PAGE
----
Wednesday, January 04, 2006

Tech Tip: Regular Chain Replacement

It is funny how advice comes to you. When I first started riding, I followed a neighbor’s instructions on bike maintenance. As I grew older, I took the word of my favorite shop mechanic as law. Then my racing friends began correcting me on the do’s and don’ts of maintenance. All the instructional ordering and commentary became overwhelming. It was during a moment of silence when I discovered the one true mechanical philosophy: no matter what you do, change your chain often!

The jury is out on how many times a year you should do this. However, a good rule of thumb is to think about it every three months. Who created this rule of thumb? I did. My logic stems from the supreme knowledge of experience. As I mentioned earlier, I have been around the block with racers, professional mechanics, neighbors and family know-it-alls. When it comes to mechanical operation, they all have a theory. I figured the best thing was to create my own, because everyone else has. Thus, the Three Month theory was born.

No matter how much you are riding, your chain takes the most pressure. It is pulled, pushed, dragged through underbrush, covered with mud and salty sweat. It is the brunt of all your bike’s travels. It is lubed and not cleaned; usually has a build up reminiscent of turkey gravy and is the red-headed step child of your transmission. This goes for all bikes, not just the mountain bikes of the world. Town cruisers, hybrids, road bikes, BMX and junk bikes all have the same issue at hand. A chain cannot belong to the bike and the bike cannot belong to the chain, although I’ve seen this phenomenon on many a town cruisers left overnight at the local pubs.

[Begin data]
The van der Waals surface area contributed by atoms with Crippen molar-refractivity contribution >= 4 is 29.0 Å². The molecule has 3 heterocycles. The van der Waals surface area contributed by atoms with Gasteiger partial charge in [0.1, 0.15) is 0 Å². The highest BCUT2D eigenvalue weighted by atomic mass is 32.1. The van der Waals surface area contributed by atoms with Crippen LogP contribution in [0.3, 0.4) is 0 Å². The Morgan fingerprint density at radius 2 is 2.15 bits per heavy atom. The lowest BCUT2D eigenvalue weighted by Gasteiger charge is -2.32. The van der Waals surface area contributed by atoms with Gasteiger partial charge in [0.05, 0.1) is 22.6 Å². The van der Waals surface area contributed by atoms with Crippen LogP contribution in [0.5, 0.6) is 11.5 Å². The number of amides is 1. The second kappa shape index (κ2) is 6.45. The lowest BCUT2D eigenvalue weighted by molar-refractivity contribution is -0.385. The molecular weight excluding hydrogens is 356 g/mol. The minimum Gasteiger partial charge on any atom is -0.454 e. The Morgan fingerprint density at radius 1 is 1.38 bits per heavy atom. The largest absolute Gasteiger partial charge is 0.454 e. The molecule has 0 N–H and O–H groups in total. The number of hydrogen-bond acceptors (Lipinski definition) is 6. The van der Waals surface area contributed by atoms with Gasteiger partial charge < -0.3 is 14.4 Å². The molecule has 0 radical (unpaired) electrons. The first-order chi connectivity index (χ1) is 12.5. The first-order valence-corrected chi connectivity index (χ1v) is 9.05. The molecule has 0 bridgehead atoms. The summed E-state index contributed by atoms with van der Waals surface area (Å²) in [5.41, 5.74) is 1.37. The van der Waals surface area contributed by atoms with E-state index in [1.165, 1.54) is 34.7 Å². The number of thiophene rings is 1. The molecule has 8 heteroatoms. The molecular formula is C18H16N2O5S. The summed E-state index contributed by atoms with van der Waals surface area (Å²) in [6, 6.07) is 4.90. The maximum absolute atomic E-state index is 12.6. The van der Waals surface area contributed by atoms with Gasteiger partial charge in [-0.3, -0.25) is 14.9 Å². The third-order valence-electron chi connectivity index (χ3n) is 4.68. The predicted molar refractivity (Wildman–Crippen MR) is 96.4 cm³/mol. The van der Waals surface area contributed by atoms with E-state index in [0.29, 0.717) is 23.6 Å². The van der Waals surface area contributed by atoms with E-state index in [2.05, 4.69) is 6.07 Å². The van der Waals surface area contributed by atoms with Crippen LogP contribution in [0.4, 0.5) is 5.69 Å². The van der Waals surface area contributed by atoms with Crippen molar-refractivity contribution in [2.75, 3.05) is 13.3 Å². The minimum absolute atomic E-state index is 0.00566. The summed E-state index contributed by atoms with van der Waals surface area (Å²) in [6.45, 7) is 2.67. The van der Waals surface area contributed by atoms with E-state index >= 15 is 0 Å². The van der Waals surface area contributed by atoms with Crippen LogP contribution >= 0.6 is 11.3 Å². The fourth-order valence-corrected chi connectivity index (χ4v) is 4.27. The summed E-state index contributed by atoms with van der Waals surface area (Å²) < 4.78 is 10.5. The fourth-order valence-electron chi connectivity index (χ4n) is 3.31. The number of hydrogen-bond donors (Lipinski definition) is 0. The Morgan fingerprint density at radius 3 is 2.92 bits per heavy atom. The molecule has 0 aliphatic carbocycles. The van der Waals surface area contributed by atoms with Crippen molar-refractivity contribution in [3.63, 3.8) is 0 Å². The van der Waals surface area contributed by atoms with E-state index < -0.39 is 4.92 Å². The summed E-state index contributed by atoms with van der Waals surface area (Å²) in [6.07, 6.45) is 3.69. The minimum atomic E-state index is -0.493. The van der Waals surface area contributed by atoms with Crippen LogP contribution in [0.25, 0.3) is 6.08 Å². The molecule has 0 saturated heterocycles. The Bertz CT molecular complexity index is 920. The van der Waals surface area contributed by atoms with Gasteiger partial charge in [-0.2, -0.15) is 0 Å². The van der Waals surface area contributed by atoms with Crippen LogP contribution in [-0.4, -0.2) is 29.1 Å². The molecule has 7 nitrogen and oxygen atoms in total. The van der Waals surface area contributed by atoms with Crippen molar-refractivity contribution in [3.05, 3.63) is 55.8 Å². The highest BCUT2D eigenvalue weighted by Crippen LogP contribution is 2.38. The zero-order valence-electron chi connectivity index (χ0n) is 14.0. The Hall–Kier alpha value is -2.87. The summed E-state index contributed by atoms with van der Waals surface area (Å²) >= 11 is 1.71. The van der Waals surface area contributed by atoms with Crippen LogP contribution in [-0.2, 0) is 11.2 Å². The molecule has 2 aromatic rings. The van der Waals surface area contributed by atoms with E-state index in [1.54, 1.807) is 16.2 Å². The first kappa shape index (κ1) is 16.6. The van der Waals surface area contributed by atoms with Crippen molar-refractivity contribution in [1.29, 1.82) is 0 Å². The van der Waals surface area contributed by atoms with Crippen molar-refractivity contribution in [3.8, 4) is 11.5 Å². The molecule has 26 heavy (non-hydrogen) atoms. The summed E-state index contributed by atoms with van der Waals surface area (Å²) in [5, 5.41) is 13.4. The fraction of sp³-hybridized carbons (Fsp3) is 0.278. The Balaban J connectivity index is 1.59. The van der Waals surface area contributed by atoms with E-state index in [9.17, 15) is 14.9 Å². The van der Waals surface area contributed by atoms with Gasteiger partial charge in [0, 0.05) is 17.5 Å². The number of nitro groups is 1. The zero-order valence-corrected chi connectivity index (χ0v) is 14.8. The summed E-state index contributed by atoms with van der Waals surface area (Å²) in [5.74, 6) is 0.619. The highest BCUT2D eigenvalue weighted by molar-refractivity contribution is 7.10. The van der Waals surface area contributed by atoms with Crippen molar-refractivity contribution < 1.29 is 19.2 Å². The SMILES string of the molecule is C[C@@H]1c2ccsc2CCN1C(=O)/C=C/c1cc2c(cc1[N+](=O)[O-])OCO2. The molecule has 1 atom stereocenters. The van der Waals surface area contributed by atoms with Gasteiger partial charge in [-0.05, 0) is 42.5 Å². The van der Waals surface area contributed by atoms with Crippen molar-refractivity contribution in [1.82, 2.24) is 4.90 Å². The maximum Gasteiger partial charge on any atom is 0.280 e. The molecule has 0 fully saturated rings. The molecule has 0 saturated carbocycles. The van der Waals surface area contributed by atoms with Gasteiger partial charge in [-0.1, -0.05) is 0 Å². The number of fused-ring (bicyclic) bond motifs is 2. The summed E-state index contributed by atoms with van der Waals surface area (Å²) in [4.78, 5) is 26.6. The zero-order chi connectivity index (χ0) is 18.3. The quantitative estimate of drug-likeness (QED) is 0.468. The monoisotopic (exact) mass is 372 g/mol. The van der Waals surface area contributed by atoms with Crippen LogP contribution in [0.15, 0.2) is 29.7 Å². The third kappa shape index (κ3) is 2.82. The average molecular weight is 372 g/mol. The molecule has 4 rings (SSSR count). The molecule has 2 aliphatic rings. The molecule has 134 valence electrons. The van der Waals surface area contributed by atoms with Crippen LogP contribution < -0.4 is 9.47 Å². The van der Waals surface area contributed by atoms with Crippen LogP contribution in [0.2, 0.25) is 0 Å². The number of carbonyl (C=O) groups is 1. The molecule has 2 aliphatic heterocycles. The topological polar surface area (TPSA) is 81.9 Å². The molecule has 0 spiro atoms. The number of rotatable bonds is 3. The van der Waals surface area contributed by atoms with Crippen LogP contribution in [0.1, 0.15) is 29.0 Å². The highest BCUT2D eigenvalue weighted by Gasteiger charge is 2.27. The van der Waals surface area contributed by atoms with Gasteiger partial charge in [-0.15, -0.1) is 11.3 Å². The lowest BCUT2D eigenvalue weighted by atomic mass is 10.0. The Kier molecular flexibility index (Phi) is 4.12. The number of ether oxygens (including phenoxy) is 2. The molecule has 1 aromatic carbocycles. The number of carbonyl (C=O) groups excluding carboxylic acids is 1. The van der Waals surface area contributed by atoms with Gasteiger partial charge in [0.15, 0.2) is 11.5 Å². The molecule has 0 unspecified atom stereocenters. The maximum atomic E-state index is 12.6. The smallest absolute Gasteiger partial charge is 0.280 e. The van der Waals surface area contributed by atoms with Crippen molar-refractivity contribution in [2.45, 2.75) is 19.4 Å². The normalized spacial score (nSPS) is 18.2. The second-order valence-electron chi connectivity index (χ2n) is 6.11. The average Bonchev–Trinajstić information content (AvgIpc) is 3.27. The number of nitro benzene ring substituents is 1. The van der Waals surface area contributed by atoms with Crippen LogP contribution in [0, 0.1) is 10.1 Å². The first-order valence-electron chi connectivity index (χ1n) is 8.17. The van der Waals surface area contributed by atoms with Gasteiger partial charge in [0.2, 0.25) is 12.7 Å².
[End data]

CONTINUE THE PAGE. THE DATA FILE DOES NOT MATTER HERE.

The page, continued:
The Three Month theory is very simple. Actually it is more about replacement than anything else. You’ll need four items to begin. The first item is a calendar. Circle the end of each quarter or three months from today. Make it obvious, so you don’t forget. Next, you’ll need a chain. I always buy SRAM. They have the easiest system available. It doesn’t need any tools. Instead it relies on a quick-link system whereby the chain is fastened by hand. The cost for a SRAM chain depends on the model. The most expensive will run you about $70. The least expensive will cost you $10. Ask you local bike shop, which one is right for you. Now that you’ve hopefully purchased the correct chain, it is time to move on to lube. I suggest that you buy a Teflon-based product. I’m going to continue to use Teflon until the scientific journals tell me it causes cancer. Yes, there is a danger it might harm you in the long term, but the jury is out. Finally, you’ll need a rag to clean the chain.

Now, you’re ready to start the practice of the Three Month theory. Ready? On your calendar, you should have marked the exact chain-changing day with a big circle. If that day is today, then head down to the basement and change the chain. You see! How simple is that? No complicated measuring tools or adages about chain maintenance, just simple time management. You’ll find your bike in better working condition than it has ever been. Good luck!

2 comments:

Anonymous said...

can you please come change my chain? And my newly bent derailleur hanger while you're at it?

Anonymous said...

Bring it on over...